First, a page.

Being a freelancer is a dream come true for a lot of people. Freelancing is quite flexible, which is why so many people find it so appealing. Not to mention the fact that you are your own boss. Once you establish yourself in the market, you can basically work as much as you want, whenever you want.
However, getting there is the tough part, and you cannot do it alone despite the fact that freelancing suggests otherwise. Climbing your way to the top on your own can be exhausting, daunting and time-consuming.
On the other hand, having someone to show you the ropes or refer you to the right people is invaluable. That’s why every freelancer needs a network of contacts they can rely on. Freelancing life isn’t as easy going as many people believe it is.
Oftentimes, you’ll struggle to find work for months at a time. Without work, you cannot pay your bills, buy food or pay rent. The longer this goes on, the more you’ll go into debt, and it will be increasingly more difficult to recover from such a situation.
That being said, having someone who can point you in the right direction can save you from a financial crisis, as well as help you grow. With that in mind, here are a few proven methods for expanding your freelance network.
Try to get as many referrals as you can
There’s no doubt that you’ve received advice from various people that you have to go out there and look for work. Stating the obvious isn’t advice, at least not the kind of advice you need. So what happens when you actually do that?
Let’s assume you reach out to a company that is known for hiring freelancers. You tell them who you are, what you do, how much you charge and so on.
In most cases, you’ll be on the receiving end of something along the lines of “We’ll get back to you.” Getting your hopes up is okay, but you should expect to never hear from them again.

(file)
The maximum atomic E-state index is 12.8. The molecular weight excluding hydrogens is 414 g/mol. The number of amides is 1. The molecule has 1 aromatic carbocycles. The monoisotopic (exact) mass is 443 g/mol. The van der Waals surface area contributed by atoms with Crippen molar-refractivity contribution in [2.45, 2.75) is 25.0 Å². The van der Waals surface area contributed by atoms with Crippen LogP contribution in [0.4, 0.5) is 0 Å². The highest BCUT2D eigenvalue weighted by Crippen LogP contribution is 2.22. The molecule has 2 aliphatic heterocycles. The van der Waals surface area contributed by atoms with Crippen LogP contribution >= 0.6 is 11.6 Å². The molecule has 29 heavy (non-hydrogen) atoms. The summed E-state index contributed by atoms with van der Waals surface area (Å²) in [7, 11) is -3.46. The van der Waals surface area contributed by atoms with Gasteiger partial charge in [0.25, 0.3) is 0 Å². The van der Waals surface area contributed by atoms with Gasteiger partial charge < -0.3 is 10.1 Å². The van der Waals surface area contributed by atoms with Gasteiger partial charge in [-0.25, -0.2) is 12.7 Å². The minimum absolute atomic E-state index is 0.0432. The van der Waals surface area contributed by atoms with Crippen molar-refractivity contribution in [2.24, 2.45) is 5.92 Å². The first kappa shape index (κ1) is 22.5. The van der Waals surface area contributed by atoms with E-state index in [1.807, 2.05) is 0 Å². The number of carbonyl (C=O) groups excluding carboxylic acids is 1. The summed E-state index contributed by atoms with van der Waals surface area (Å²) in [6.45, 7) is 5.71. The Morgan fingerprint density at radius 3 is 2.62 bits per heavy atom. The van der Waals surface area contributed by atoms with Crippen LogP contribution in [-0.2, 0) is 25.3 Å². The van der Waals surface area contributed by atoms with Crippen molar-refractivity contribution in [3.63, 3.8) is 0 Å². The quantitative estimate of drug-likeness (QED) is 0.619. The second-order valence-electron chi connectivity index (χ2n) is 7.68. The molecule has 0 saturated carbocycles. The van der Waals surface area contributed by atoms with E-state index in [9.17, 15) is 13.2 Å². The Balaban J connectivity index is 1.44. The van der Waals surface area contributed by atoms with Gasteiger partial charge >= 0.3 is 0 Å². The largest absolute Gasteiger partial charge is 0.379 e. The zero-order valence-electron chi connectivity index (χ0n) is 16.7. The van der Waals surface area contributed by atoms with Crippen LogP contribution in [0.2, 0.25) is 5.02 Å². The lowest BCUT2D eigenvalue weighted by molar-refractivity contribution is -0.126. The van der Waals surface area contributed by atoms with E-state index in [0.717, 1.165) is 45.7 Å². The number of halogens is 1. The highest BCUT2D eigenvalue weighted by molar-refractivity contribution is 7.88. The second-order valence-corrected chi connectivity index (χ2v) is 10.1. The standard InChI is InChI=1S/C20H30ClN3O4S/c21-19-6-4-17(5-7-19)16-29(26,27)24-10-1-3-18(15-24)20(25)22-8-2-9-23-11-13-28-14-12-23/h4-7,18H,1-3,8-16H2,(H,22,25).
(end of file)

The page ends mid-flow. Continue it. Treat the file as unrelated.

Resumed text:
But why is that? Simply put, they already know a few freelancers they work with on occasions and they know these freelancers are reliable. Instead of waiting for companies to exhaust their options and even consider calling you, you should reach out to fellow freelancers.
They were in your shoes once and some of them will be more willing to help you out by sending referrals your way. Once you have a few projects under your belt and your clients are satisfied, you can ask them for repeat business or referrals. That’s how you establish a network of contacts you can build upon.
Build your website
Nowadays, many freelancers have their own websites. The main reason is that it helps them find more work. A lot of companies will want to draw as much information from you as they can before they consider hiring you.
In that case, you can simply point them to your portfolio website, where all the relevant information is properly displayed. Your website will act as both your resume and your proof of work. Moreover, it will tell your story so that you don’t have to repeat it to new clients over and over again.
However, not every freelancer is a web designer. Paying someone to build a website for you can be expensive. Conversely, if you look at the benefits your website will bring, then it’s a worthy investment, indeed. That said, your best course of action is to work with a local company.
For example, if you’re currently staying in New York, you should check out some of the best companies specializing in web design New York has to offer. The main reason local assistance is better is that there are no time zones to worry about. Once your website is ready, you can use it to promote yourself and find extra work more seamlessly.
Explore social media
Social media can be an excellent tool for both expanding your network of contacts and finding more work. There are various social media platforms you can explore and each one is unique in its own way. In other words, every social media network has unique advantages you can exploit.
As a freelancer, you can explore social media seamlessly, but you’ll have to have a specific goal in mind. If you just roam aimlessly, it will get you nowhere. That said, social media can help you find whatever it is that you’re looking for.
For instance, you can search for specific networking events, individuals, companies and so on. Moreover, your social media page can be your portfolio and help you promote yourself on various networks.